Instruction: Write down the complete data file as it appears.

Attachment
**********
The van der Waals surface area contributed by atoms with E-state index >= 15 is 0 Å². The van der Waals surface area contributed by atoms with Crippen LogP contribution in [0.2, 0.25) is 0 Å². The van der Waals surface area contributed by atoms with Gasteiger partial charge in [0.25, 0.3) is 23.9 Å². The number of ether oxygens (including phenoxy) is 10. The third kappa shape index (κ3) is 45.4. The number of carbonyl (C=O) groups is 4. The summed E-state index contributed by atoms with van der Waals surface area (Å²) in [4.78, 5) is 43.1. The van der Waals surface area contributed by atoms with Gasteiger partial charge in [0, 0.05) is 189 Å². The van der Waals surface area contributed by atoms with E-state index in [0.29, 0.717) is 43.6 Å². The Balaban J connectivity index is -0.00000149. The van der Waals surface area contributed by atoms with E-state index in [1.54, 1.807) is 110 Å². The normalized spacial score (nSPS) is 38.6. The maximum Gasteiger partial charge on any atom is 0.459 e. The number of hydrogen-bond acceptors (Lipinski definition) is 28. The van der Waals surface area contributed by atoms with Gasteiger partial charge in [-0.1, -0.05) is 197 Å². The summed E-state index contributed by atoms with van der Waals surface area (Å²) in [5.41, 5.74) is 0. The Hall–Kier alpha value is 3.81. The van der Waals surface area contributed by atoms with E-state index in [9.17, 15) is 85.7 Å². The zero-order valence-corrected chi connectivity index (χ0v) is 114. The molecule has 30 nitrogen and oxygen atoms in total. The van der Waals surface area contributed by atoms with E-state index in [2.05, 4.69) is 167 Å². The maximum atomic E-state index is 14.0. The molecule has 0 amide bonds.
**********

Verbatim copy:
The van der Waals surface area contributed by atoms with E-state index >= 15 is 0 Å². The van der Waals surface area contributed by atoms with Crippen LogP contribution in [0.2, 0.25) is 0 Å². The van der Waals surface area contributed by atoms with Gasteiger partial charge in [0.25, 0.3) is 23.9 Å². The number of ether oxygens (including phenoxy) is 10. The third kappa shape index (κ3) is 45.4. The number of carbonyl (C=O) groups is 4. The summed E-state index contributed by atoms with van der Waals surface area (Å²) in [4.78, 5) is 43.1. The van der Waals surface area contributed by atoms with Gasteiger partial charge in [0, 0.05) is 189 Å². The van der Waals surface area contributed by atoms with E-state index in [0.29, 0.717) is 43.6 Å². The Balaban J connectivity index is -0.00000149. The van der Waals surface area contributed by atoms with E-state index in [1.54, 1.807) is 110 Å². The normalized spacial score (nSPS) is 38.6. The maximum Gasteiger partial charge on any atom is 0.459 e. The number of hydrogen-bond acceptors (Lipinski definition) is 28. The van der Waals surface area contributed by atoms with Gasteiger partial charge in [-0.1, -0.05) is 197 Å². The summed E-state index contributed by atoms with van der Waals surface area (Å²) in [5.41, 5.74) is 0. The Hall–Kier alpha value is 3.81. The van der Waals surface area contributed by atoms with E-state index in [9.17, 15) is 85.7 Å². The zero-order valence-corrected chi connectivity index (χ0v) is 114. The molecule has 30 nitrogen and oxygen atoms in total. The van der Waals surface area contributed by atoms with E-state index in [2.05, 4.69) is 167 Å². The maximum atomic E-state index is 14.0. The molecule has 0 amide bonds.